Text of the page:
I have a problem with this too, however, as the results of a badly-conceived substitution are probably quite predictable: the combination doesn't work as intended, or work as well, or too many modifications are needed to consider it obvious.

So to me, it is about equivalence, not predictability. Because it makes sense to argue that a POSITA would not substitute a blodget for a widget because they are not equivalent in these specific ways which relate to what is claimed. The Patentee here didn't win because he didn't (or couldn't convincingly) explain why the differences matter for what is claimed, and/or why the differences were too great for a POSITA to handle.

Tuesday, August 21, 2012

BPAI decides whether limitation refers to final state of disconnection or action of disconnecting

Takeaway: An Applicant appealed a written description rejection of a claim for a device used in rock drilling. The rejection hinged on the interpretation of  "device is loaded .... only when said rock bolt is disconnected from said coupling sleeve by rotation of the rock drilling machine." The Examiner interpreted this to exclude loading after disconnection, while the Applicant asserted that the phrase excluded loading during disconnection. The Board found that the proper interpretation was "during disconnection," since "disconnected" must be read in conjunction with the modifier "by rotation." (Ex parte Kanflod, BPAI 2012)

Ex parte Kanflod
Appeal 2012005389; Appl. No. 10/539,148; Tech. Center 3600
Decided   August 14, 2012

The application on appeal related to drilling machines. The independent claim on appeal was directed to a sleeve that couples a rock bolt (1) to a rock drilling machine (2). (See figure below.)

The limitation at issue read:
a locking device (7) ... said locking device is loaded to retain the rock drilling machine connected to the coupling sleeve only when said rock bolt is disconnected from said coupling sleeve by rotation of said rock drilling machine in a direction for disconnecting said first part of said coupling sleeve from said rock bolt for reinforcing a rock with said rock bolt.
(Emphasis added.)

During prosecution, the Applicant added the qualifier "only" in response to a prior art rejection. The Examiner then rejected the amended claim under § 112 First ¶, as lacking written description. The Office Action explained the problem with the phrase "only when ... disconnected" as follows:
[T]here is no structure to prevent the loading of locking device (7) to retain the rock drilling machine (2) connected to the coupling sleeve (3, 5) regardless of whether or not rock bolt (I) is connected or disconnected, since rock bolt (I) has no contact with either of locking device (7) or drilling machine (2) (even when the bolt is installed) and thus cannot prevent relative loading between device (7) and machine (2).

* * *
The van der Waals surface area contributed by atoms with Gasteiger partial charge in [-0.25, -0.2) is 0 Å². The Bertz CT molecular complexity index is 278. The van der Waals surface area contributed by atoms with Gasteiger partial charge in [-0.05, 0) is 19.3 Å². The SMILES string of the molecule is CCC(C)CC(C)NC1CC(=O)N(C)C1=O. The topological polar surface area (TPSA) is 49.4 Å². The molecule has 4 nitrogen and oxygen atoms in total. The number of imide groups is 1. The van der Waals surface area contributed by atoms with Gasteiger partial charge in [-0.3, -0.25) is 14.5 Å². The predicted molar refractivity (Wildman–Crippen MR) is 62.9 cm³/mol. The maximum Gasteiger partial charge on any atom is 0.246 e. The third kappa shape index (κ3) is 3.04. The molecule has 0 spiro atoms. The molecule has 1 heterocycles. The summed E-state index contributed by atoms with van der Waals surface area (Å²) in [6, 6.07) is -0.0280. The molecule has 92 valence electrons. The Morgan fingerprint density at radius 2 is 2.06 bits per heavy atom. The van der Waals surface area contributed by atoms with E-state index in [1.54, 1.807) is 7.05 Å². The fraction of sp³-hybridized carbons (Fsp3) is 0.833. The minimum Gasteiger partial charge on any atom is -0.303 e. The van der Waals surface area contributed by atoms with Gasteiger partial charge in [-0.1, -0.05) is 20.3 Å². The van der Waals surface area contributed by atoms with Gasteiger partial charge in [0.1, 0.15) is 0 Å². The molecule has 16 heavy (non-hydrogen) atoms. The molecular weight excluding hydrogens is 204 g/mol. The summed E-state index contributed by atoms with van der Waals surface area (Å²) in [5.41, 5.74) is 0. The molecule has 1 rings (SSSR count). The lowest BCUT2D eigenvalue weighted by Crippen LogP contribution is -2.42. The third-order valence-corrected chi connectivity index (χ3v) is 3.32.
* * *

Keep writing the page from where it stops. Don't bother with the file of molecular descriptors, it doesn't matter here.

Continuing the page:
(Emphasis added.)

The Applicant submitted an expert declaration from the inventor to address the written description rejection. The declaration also explained the meaning of the limitation at issue. Referring to this declaration, the Applicant argued that the "only when ... disconnected" phrase should be read in conjunction with the "rotation" phrase:
[T]he locking device is loaded (locked) to lock the drilling machine to the coupling sleeve only when the drilling device is rotated in a direction to separate the rock bolt from the coupling sleeve, and not during a percussion operation.

The declaration, and the argument, then went on to reference portions of the specification that described this loading behavior in conjunction with the rotating.

The Applicant went to appeal on the written description, indefiniteness, and prior art rejection, with both sides essentially repeating the above written description arguments.

The Board found that the written description rejection was based on an improper claim interpretation, one which read the first portion of the wherein clause in isolation from the remainder of the claim.
A person skilled in the art would understand the above limitation to mean that the locking device is loaded just prior to disconnection of the rock bolt from the sleeve, i.e., when the rock bolt is still connected to the coupling sleeve. The Examiner improperly interprets the limitation to mean that the locking device is loaded only after disconnection of the rock bolt from the sleeve.

The Board reversed the written description rejection, finding that the Applicant's specification did convey possession of the properly interpreted claim.
The specification as originally filed explains that (1) during drilling the locking device 7 is unloaded (Spec. at 2:13-14) and (2) after drilling the locking device is loaded to disconnect the rock bolt from the coupling sleeve (Spec. at 2:14-19).

My two cents: Once again, the real issue is claim construction. It seemed to me that both sides recognized this, but could have done a better of job of explaining exactly how they were interpreting the claim. I had to keep reading the claim, and the arguments, over and over again.

The Examiner apparently read "disconnected" as referring to the bolt's final state, so that the phrase "only when" was interpreted to exclude loading with the bolt disconnected. On the other hand, the Applicant apparently read "only when ... disconnected" to refer to the action of disconnecting the bolt, or perhaps the bolt's intermediate state of being disconnected.

The choice of tense in "when disconnected" definitely sounds like a state rather than an action. It's only when the "by rotation" portion of the claim is considered that it even becomes possible to understand "disconnected" as an action. Still, I think the phrasing "only when said rock bolt is being disconnected" does a better job of conveying the Applicant's apparent intent.